Democrats see opportunity in Texas governor’s race
Tight polls fuel challenger’s hope
TYLER, Texas — People tell Bill White he picked the wrong election to stage a rescue of the troubled Texas Democratic Party. It’s a Republican year in a Republican state.
But the former Houston mayor, a lawyerly man who speaks so slowly and deliberately that reporters hardly need tape recorders, has not yet faded into the familiar doom Democrats have come to expect from their gubernatorial candidates every four years.
A Democratic shocker in conservative Texas remains about as likely as a blizzard in Houston. Still, a series of recent polls shows a stubbornly tight race, in the single digits, leaving White within striking distance of longtime Republican Governor Rick Perry, who is seeking reelection to an unprecedented third term in November.
A decent showing by Libertarian Kathie Glass, courting many of the same Tea Party conservatives Perry has charmed, could also help White if she draws enough votes away from the governor.
“White has made some inroads in what is a very bad national environment for Democrats,’’ said University of Texas pollster and political scientist Jim Henson. “But it’s a very hard slog for him.’’
Texas hasn’t had a Democratic governor since Ann Richards was defeated by George W. Bush in 1994, and it’s been just as long since any Democrat won statewide office. But Democrats insist Perry is vulnerable.
The same anti-incumbent fervor that threatens to upend the Democratic-controlled Congress is turning voters against Perry, they say.
The Democratic Governor’s Association considers Texas among its “top tier’’ races and has showered more resources on White than any Texas Democratic candidate in the group’s history, giving him more than $2 million so far, officials say.
Some political observers are “shocked’’ that the second-longest serving governor in the United States has a fight on his hands, said Nathan Daschle, director of the association. “But it makes sense when you think about it through the lens of a change election, why voters would start to look for an alternative,’’ he said.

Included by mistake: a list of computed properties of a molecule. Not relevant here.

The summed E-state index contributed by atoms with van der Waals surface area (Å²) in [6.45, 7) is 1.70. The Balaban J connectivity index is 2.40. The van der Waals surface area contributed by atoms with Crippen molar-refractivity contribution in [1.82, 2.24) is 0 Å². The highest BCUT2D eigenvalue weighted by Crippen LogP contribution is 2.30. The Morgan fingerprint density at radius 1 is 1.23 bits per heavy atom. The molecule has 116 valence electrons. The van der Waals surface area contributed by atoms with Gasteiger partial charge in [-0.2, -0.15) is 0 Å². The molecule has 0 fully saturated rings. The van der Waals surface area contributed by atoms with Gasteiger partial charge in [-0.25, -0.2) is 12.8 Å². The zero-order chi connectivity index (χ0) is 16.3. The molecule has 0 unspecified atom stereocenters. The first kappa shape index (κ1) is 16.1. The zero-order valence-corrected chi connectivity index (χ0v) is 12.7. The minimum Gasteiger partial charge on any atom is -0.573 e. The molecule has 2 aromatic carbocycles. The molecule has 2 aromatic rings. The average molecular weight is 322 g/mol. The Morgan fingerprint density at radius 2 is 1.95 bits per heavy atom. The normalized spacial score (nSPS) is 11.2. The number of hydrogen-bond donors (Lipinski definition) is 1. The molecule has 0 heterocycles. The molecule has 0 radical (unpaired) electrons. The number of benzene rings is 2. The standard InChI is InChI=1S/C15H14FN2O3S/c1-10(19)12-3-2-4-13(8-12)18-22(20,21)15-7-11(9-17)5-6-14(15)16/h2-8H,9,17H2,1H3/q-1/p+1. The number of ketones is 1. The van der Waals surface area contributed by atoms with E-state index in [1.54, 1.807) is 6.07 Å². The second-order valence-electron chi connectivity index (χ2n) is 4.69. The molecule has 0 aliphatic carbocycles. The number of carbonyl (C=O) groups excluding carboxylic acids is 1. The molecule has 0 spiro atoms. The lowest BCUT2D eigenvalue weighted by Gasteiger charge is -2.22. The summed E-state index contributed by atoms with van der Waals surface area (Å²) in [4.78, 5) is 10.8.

And White sees himself as the perfectly bland alternative to a smooth-talking opponent. He likes to describe the race as the “workhorse vs. the showhorse.’’
Stylistically, there’s no question that White’s droning voice and plain appearance offer a stark contrast to the handsome, gun-toting, backslapping Perry, who shot a coyote while out on his morning jog earlier this year.
Perry is also a highly disciplined candidate who leaves the day-to-day details of his campaign to the professionals. Not White. He immerses himself in campaign minutiae, from the wording of press releases to the scripts of his television ads.
“I haven’t supported a Democrat for governor in a long time,’’ said Wayne Berryman, 71, a retired education administrator who came to see White speak.
White needs people like Berryman, who voted for Perry in the last two elections but says he is tired of him now. Before Perry, no governor had served a full eight consecutive years. Now Perry is looking at a total of 14 if he is reelected.
Tyler, which hasn’t seen a well-funded Democratic candidate in town in years, would seem an unlikely place for the Democrat to be spending valuable campaign time.
But he has been here five times since May, and has visited 73 counties (Texas has 254) since July 1.
It’s part of his strategy to peel away disillusioned Perry supporters and independents, and to limit his losses in the suburbs and rural areas that are staunch Republican strongholds.
Perry has retained a lead in the polls, and analysts such as Henson predict undecided voters will break his way in coming weeks.